Australia markets open in 29 minutes
  • ALL ORDS

    7,361.90
    +37.00 (+0.51%)
     
  • AUD/USD

    0.7020
    -0.0006 (-0.08%)
     
  • ASX 200

    7,105.40
    +41.10 (+0.58%)
     
  • OIL

    86.91
    +0.38 (+0.44%)
     
  • GOLD

    1,790.30
    +0.60 (+0.03%)
     
  • BTC-AUD

    34,012.05
    -490.00 (-1.42%)
     
  • CMC Crypto 200

    569.15
    -2.76 (-0.48%)
     

Just Two Days Till Collins Foods Limited (ASX:CKF) Will Be Trading Ex-Dividend

  • Oops!
    Something went wrong.
    Please try again later.
·4-min read
In this article:
  • Oops!
    Something went wrong.
    Please try again later.

It looks like Collins Foods Limited (ASX:CKF) is about to go ex-dividend in the next two days. Typically, the ex-dividend date is one business day before the record date which is the date on which a company determines the shareholders eligible to receive a dividend. The ex-dividend date is important as the process of settlement involves two full business days. So if you miss that date, you would not show up on the company's books on the record date. Thus, you can purchase Collins Foods' shares before the 6th of December in order to receive the dividend, which the company will pay on the 22nd of December.

The company's next dividend payment will be AU$0.12 per share, and in the last 12 months, the company paid a total of AU$0.24 per share. Based on the last year's worth of payments, Collins Foods stock has a trailing yield of around 1.9% on the current share price of A$13.18. Dividends are a major contributor to investment returns for long term holders, but only if the dividend continues to be paid. As a result, readers should always check whether Collins Foods has been able to grow its dividends, or if the dividend might be cut.

See our latest analysis for Collins Foods

Dividends are typically paid out of company income, so if a company pays out more than it earned, its dividend is usually at a higher risk of being cut. Collins Foods paid out 66% of its earnings to investors last year, a normal payout level for most businesses. Yet cash flow is typically more important than profit for assessing dividend sustainability, so we should always check if the company generated enough cash to afford its dividend. Fortunately, it paid out only 38% of its free cash flow in the past year.

It's positive to see that Collins Foods's dividend is covered by both profits and cash flow, since this is generally a sign that the dividend is sustainable, and a lower payout ratio usually suggests a greater margin of safety before the dividend gets cut.

Click here to see the company's payout ratio, plus analyst estimates of its future dividends.

historic-dividend
historic-dividend

Have Earnings And Dividends Been Growing?

Businesses with strong growth prospects usually make the best dividend payers, because it's easier to grow dividends when earnings per share are improving. If business enters a downturn and the dividend is cut, the company could see its value fall precipitously. With that in mind, we're encouraged by the steady growth at Collins Foods, with earnings per share up 3.4% on average over the last five years. Earnings per share growth has been slim, and the company is already paying out a majority of its earnings. While there is some room to both increase the payout ratio and reinvest in the business, generally the higher a payout ratio goes, the lower a company's prospects for future growth.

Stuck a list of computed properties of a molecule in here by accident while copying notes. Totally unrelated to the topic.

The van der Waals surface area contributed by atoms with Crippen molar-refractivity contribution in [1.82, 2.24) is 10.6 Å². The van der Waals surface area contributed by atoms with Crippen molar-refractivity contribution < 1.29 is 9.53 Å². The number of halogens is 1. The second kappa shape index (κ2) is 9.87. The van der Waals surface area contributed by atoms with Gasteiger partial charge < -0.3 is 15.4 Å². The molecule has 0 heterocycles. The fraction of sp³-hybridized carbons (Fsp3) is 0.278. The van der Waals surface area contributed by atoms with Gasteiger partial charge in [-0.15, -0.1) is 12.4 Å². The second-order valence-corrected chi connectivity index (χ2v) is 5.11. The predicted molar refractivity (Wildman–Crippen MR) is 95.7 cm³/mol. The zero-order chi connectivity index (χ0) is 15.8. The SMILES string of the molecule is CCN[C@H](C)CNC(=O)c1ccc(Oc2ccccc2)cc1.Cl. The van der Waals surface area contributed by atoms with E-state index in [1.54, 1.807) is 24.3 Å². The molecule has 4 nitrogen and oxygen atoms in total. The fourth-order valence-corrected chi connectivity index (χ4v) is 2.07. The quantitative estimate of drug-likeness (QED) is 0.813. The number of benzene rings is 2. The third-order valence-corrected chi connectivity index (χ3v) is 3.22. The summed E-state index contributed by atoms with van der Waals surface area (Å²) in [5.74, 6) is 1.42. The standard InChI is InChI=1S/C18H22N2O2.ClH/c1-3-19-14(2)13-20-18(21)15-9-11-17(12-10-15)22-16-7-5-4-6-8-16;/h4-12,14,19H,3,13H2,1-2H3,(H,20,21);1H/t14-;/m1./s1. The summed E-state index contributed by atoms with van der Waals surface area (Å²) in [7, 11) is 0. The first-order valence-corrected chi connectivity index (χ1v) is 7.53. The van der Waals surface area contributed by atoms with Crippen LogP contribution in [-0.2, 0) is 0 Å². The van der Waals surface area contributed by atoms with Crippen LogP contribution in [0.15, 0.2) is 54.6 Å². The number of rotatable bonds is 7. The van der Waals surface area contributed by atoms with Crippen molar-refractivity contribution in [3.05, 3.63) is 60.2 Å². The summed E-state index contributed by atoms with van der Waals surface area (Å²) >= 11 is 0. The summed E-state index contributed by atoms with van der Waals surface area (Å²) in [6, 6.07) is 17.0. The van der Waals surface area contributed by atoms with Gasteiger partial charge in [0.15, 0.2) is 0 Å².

Another key way to measure a company's dividend prospects is by measuring its historical rate of dividend growth. In the last nine years, Collins Foods has lifted its dividend by approximately 16% a year on average. It's encouraging to see the company lifting dividends while earnings are growing, suggesting at least some corporate interest in rewarding shareholders.

Final Takeaway

Is Collins Foods worth buying for its dividend? Earnings per share growth has been modest and Collins Foods paid out over half of its profits and less than half of its free cash flow, although both payout ratios are within normal limits. Overall, it's not a bad combination, but we feel that there are likely more attractive dividend prospects out there.

With that in mind, a critical part of thorough stock research is being aware of any risks that stock currently faces. For example, we've found 1 warning sign for Collins Foods that we recommend you consider before investing in the business.

We wouldn't recommend just buying the first dividend stock you see, though. Here's a list of interesting dividend stocks with a greater than 2% yield and an upcoming dividend.

Have feedback on this article? Concerned about the content? Get in touch with us directly. Alternatively, email editorial-team (at) simplywallst.com.

This article by Simply Wall St is general in nature. We provide commentary based on historical data and analyst forecasts only using an unbiased methodology and our articles are not intended to be financial advice. It does not constitute a recommendation to buy or sell any stock, and does not take account of your objectives, or your financial situation. We aim to bring you long-term focused analysis driven by fundamental data. Note that our analysis may not factor in the latest price-sensitive company announcements or qualitative material. Simply Wall St has no position in any stocks mentioned.

Our goal is to create a safe and engaging place for users to connect over interests and passions. In order to improve our community experience, we are temporarily suspending article commenting